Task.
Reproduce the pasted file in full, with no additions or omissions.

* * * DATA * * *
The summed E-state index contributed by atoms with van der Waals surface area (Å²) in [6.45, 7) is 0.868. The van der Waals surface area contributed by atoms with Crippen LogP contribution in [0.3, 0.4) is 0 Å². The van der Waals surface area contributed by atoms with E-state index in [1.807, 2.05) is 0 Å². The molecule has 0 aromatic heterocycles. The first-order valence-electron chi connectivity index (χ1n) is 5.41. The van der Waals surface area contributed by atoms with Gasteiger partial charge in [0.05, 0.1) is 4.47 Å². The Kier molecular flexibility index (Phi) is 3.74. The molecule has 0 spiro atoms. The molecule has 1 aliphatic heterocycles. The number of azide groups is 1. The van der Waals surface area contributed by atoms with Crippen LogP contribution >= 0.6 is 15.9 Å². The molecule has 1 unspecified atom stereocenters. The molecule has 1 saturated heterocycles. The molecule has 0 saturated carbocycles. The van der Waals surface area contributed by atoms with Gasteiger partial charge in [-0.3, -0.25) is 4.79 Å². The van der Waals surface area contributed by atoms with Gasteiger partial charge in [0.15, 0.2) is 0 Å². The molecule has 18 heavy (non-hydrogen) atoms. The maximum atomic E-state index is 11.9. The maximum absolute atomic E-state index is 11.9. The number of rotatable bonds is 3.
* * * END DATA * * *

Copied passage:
The summed E-state index contributed by atoms with van der Waals surface area (Å²) in [6.45, 7) is 0.868. The van der Waals surface area contributed by atoms with Crippen LogP contribution in [0.3, 0.4) is 0 Å². The van der Waals surface area contributed by atoms with E-state index in [1.807, 2.05) is 0 Å². The molecule has 0 aromatic heterocycles. The first-order valence-electron chi connectivity index (χ1n) is 5.41. The van der Waals surface area contributed by atoms with Gasteiger partial charge in [0.05, 0.1) is 4.47 Å². The Kier molecular flexibility index (Phi) is 3.74. The molecule has 0 spiro atoms. The molecule has 1 aliphatic heterocycles. The number of azide groups is 1. The van der Waals surface area contributed by atoms with Crippen LogP contribution >= 0.6 is 15.9 Å². The molecule has 1 unspecified atom stereocenters. The molecule has 1 saturated heterocycles. The molecule has 0 saturated carbocycles. The van der Waals surface area contributed by atoms with Gasteiger partial charge in [-0.3, -0.25) is 4.79 Å². The van der Waals surface area contributed by atoms with Gasteiger partial charge in [0.15, 0.2) is 0 Å². The molecule has 18 heavy (non-hydrogen) atoms. The maximum atomic E-state index is 11.9. The maximum absolute atomic E-state index is 11.9. The number of rotatable bonds is 3.